again, here i'll disagree (of course, or what is the point on writing this post).  whenever i see comments like these i always slow down and defer to the mother-in-law factor.  you see, we in technology have a tendency to think that things must make sense.  users generally don't care.  they want things to work.  when they bookmark things they want them to be there.  when they search, they want to find.  etc.  with regard to style, i think it seems a bit nitpicky.  for me content is king.  why should i care what the url is as long as the content i'm looking for/reading/consuming somehow is valid to me.  does it make it less valid because the url looks technical?  look at facebook.  my profile page is http://www.facebook.com/profile.php?id=584375671.  sure, that url does nothing to tell me what profile i'm about to see.  it would be cool, i guess, to see http://www.facebook.com/profile/timheuer, but i don't really care.  you see i can easily ensure my content says view my facebook profile.  there, do you see the url muck?  no, you see a hyperlink to something that i've described.  and when you click it you know what you are getting...so who cares about the url?

john's note about 'elements that don't convey meaning, and that detract from clarity, should be omitted' is something i disagree with.  to *something* they have meaning.  look at yahoo.  this url http://news.yahoo.com/s/ap/20080118/ap_on_go_pr_wh/economy_stimulus goes to an article about president bush and some tax stuff.  should the url have been http://news.yahoo.com/Bush-wants-fast-tax-aid-to-boost-economy?  who knows.  i'm sure there is a content management system behind their solution that is at 'fault' for creating the url.  whatever the reason, i don't care -- the content is king.  i can see somewhat john's point that we can't always blame technology like i just did.  sure a content management system should be able to let me name whatever i want.  but i guess that is a technologist thinking again and not my mother-in-law...she just wants to read the article.

another piece of evidence to this is a commenter on john's blog:

"If I see a file of the form http://example.com/path/to/file.rss I expect the result to be an RSS feed." source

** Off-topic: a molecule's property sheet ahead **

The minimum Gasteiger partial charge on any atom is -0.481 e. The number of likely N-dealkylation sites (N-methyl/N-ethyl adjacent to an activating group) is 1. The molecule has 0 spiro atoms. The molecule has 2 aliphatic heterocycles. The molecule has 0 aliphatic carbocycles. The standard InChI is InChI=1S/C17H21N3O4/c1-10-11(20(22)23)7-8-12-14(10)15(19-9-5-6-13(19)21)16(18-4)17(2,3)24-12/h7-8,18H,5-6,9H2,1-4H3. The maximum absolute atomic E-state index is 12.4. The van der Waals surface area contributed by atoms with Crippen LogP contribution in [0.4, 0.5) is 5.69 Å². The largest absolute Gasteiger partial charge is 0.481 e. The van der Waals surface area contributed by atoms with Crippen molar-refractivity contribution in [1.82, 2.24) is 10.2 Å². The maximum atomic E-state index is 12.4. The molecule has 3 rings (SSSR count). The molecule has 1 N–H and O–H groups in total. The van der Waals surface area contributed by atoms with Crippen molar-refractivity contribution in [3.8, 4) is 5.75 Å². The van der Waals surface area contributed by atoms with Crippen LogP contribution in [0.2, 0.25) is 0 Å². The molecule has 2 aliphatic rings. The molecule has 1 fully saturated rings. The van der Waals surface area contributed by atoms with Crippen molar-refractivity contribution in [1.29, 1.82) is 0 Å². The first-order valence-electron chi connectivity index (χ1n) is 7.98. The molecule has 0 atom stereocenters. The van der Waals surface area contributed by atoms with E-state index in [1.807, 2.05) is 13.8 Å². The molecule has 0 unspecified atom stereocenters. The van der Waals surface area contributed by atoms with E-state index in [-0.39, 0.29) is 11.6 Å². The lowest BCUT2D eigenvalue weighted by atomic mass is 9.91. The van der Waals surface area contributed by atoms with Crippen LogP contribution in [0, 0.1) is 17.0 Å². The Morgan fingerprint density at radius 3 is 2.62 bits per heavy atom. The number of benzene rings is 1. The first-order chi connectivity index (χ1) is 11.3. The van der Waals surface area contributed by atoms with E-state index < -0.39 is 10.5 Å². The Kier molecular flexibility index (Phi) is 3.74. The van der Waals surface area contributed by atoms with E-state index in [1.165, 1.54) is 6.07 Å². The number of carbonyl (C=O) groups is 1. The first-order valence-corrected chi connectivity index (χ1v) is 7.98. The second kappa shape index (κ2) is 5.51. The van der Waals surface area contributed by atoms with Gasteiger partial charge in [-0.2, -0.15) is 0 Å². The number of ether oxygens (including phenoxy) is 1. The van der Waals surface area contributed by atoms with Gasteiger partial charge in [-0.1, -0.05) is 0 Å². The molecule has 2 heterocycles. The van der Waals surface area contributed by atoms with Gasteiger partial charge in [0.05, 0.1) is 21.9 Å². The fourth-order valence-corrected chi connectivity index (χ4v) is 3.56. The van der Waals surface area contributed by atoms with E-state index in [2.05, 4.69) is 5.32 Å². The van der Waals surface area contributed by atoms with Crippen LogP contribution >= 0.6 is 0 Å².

wow!?  i think i'm going to ask my dad tonight if he knows what .rss is.  that is a technologist thinking if i ever saw one.  another commenter notes that urls are brands:

"Absolutely. URLs are brands, permanently on display for every webpage. The user wants to know what the page is about, not what technology you’ve used to put it together." source

i agree with the first statement here.  it is why i blog on timheuer.com and not blogs.msdn.com -- this is my brand.  i would argue 'root brand' is important here.  the user wants to know *where* they are reading the information.  they will remember their own context of the content.  i'll take the yahoo link above as an example.  having news.yahoo.com is critical because it is their brand and reminds me of where it is.  but i won't take the time to really record the rest of the url.  i'll either bookmark it for later if it is interesting or in passing i'll mention to someone 'i read an article on yahoo about bush and tax aid, you should search for it.'  that is how we talk now.  'just google it' is a common phrase.  we use things like tinyurl, shrinkster, etc. to shorten urls for us to make them easier to send. 

urls aren't the only place where this is.  would john suggest that we do away with .exe, .app? 

you see to me, the technology isn't harmful.  the style of implementing human readable urls isn't harmful (or sometimes isn't even helpful), but respecting the permalink is critical...no matter what technology is used.  it matters not what the address bar says, but rather that i can find it when i search for it and when i save a reference to it.